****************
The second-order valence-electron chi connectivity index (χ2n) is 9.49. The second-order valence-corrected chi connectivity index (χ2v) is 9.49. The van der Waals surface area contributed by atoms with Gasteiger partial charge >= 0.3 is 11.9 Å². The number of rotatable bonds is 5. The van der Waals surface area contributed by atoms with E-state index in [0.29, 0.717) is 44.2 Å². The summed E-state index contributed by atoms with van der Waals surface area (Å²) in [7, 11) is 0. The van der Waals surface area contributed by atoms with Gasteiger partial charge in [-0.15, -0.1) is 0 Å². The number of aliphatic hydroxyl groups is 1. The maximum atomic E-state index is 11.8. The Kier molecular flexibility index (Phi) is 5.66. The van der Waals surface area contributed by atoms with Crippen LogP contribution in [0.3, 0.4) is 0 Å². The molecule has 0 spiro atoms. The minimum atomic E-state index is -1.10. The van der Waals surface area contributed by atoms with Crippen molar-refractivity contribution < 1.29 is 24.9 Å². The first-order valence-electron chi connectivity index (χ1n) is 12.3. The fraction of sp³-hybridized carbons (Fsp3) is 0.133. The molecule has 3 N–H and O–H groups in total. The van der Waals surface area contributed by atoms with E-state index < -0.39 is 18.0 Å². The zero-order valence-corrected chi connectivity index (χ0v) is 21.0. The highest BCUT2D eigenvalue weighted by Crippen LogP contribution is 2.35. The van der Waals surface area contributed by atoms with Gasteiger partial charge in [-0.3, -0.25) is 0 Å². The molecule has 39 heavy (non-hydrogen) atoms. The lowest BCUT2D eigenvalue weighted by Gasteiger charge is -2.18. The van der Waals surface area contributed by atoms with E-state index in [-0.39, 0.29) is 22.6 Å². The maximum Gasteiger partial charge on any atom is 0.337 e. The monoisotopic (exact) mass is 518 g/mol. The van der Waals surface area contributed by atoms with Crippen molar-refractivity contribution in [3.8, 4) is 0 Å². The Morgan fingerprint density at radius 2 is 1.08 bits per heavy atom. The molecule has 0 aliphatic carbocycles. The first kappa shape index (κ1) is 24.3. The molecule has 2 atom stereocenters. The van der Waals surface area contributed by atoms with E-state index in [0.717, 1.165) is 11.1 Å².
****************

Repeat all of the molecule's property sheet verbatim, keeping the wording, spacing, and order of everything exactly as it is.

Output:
The second-order valence-electron chi connectivity index (χ2n) is 9.49. The second-order valence-corrected chi connectivity index (χ2v) is 9.49. The van der Waals surface area contributed by atoms with Gasteiger partial charge >= 0.3 is 11.9 Å². The number of rotatable bonds is 5. The van der Waals surface area contributed by atoms with E-state index in [0.29, 0.717) is 44.2 Å². The summed E-state index contributed by atoms with van der Waals surface area (Å²) in [7, 11) is 0. The van der Waals surface area contributed by atoms with Gasteiger partial charge in [-0.15, -0.1) is 0 Å². The number of aliphatic hydroxyl groups is 1. The maximum atomic E-state index is 11.8. The Kier molecular flexibility index (Phi) is 5.66. The van der Waals surface area contributed by atoms with Crippen LogP contribution in [0.3, 0.4) is 0 Å². The molecule has 0 spiro atoms. The minimum atomic E-state index is -1.10. The van der Waals surface area contributed by atoms with Crippen molar-refractivity contribution < 1.29 is 24.9 Å². The first-order valence-electron chi connectivity index (χ1n) is 12.3. The fraction of sp³-hybridized carbons (Fsp3) is 0.133. The molecule has 3 N–H and O–H groups in total. The van der Waals surface area contributed by atoms with E-state index < -0.39 is 18.0 Å². The zero-order valence-corrected chi connectivity index (χ0v) is 21.0. The highest BCUT2D eigenvalue weighted by Crippen LogP contribution is 2.35. The van der Waals surface area contributed by atoms with Gasteiger partial charge in [-0.3, -0.25) is 0 Å². The molecule has 39 heavy (non-hydrogen) atoms. The lowest BCUT2D eigenvalue weighted by Gasteiger charge is -2.18. The van der Waals surface area contributed by atoms with E-state index in [-0.39, 0.29) is 22.6 Å². The maximum Gasteiger partial charge on any atom is 0.337 e. The monoisotopic (exact) mass is 518 g/mol. The van der Waals surface area contributed by atoms with Crippen molar-refractivity contribution in [3.8, 4) is 0 Å². The Morgan fingerprint density at radius 2 is 1.08 bits per heavy atom. The molecule has 0 aliphatic carbocycles. The first kappa shape index (κ1) is 24.3. The molecule has 2 atom stereocenters. The van der Waals surface area contributed by atoms with E-state index in [0.717, 1.165) is 11.1 Å².